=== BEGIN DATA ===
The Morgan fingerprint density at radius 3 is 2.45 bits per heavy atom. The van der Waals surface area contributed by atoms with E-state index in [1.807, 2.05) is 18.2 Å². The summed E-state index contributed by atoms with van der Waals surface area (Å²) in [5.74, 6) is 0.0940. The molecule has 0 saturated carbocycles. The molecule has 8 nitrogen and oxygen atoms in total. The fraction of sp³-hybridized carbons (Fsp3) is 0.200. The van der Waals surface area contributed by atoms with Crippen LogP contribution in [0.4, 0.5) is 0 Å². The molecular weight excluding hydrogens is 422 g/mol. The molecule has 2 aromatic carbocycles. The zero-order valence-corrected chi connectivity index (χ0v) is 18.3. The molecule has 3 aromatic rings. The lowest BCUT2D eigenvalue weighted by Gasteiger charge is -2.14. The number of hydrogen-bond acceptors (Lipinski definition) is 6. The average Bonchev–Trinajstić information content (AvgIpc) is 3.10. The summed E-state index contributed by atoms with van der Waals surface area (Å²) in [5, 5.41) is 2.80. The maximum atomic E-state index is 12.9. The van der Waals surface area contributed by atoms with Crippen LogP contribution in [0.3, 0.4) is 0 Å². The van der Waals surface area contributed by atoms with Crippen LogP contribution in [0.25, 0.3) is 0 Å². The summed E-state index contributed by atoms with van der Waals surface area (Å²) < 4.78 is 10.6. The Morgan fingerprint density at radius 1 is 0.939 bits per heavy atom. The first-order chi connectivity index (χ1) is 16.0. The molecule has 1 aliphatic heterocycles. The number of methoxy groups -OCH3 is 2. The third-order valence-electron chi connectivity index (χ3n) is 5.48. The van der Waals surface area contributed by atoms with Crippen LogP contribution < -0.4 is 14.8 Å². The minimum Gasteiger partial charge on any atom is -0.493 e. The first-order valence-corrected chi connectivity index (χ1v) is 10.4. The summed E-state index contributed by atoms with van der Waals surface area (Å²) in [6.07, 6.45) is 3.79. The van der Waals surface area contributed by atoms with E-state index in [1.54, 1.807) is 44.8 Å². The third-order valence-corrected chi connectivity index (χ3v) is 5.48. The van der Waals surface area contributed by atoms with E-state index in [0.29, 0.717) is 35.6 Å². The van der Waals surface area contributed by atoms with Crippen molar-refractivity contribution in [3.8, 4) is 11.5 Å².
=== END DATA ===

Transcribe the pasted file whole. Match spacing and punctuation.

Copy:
The Morgan fingerprint density at radius 3 is 2.45 bits per heavy atom. The van der Waals surface area contributed by atoms with E-state index in [1.807, 2.05) is 18.2 Å². The summed E-state index contributed by atoms with van der Waals surface area (Å²) in [5.74, 6) is 0.0940. The molecule has 0 saturated carbocycles. The molecule has 8 nitrogen and oxygen atoms in total. The fraction of sp³-hybridized carbons (Fsp3) is 0.200. The van der Waals surface area contributed by atoms with Crippen LogP contribution in [0.4, 0.5) is 0 Å². The molecular weight excluding hydrogens is 422 g/mol. The molecule has 2 aromatic carbocycles. The zero-order valence-corrected chi connectivity index (χ0v) is 18.3. The molecule has 3 aromatic rings. The lowest BCUT2D eigenvalue weighted by Gasteiger charge is -2.14. The number of hydrogen-bond acceptors (Lipinski definition) is 6. The average Bonchev–Trinajstić information content (AvgIpc) is 3.10. The summed E-state index contributed by atoms with van der Waals surface area (Å²) in [5, 5.41) is 2.80. The maximum atomic E-state index is 12.9. The van der Waals surface area contributed by atoms with Crippen LogP contribution in [0.3, 0.4) is 0 Å². The van der Waals surface area contributed by atoms with Crippen LogP contribution in [0.25, 0.3) is 0 Å². The summed E-state index contributed by atoms with van der Waals surface area (Å²) < 4.78 is 10.6. The Morgan fingerprint density at radius 1 is 0.939 bits per heavy atom. The first-order chi connectivity index (χ1) is 16.0. The molecule has 1 aliphatic heterocycles. The number of methoxy groups -OCH3 is 2. The third-order valence-electron chi connectivity index (χ3n) is 5.48. The van der Waals surface area contributed by atoms with Crippen LogP contribution < -0.4 is 14.8 Å². The minimum Gasteiger partial charge on any atom is -0.493 e. The first-order valence-corrected chi connectivity index (χ1v) is 10.4. The summed E-state index contributed by atoms with van der Waals surface area (Å²) in [6.07, 6.45) is 3.79. The van der Waals surface area contributed by atoms with E-state index in [1.54, 1.807) is 44.8 Å². The third-order valence-corrected chi connectivity index (χ3v) is 5.48. The van der Waals surface area contributed by atoms with E-state index in [0.29, 0.717) is 35.6 Å². The van der Waals surface area contributed by atoms with Crippen molar-refractivity contribution in [3.8, 4) is 11.5 Å².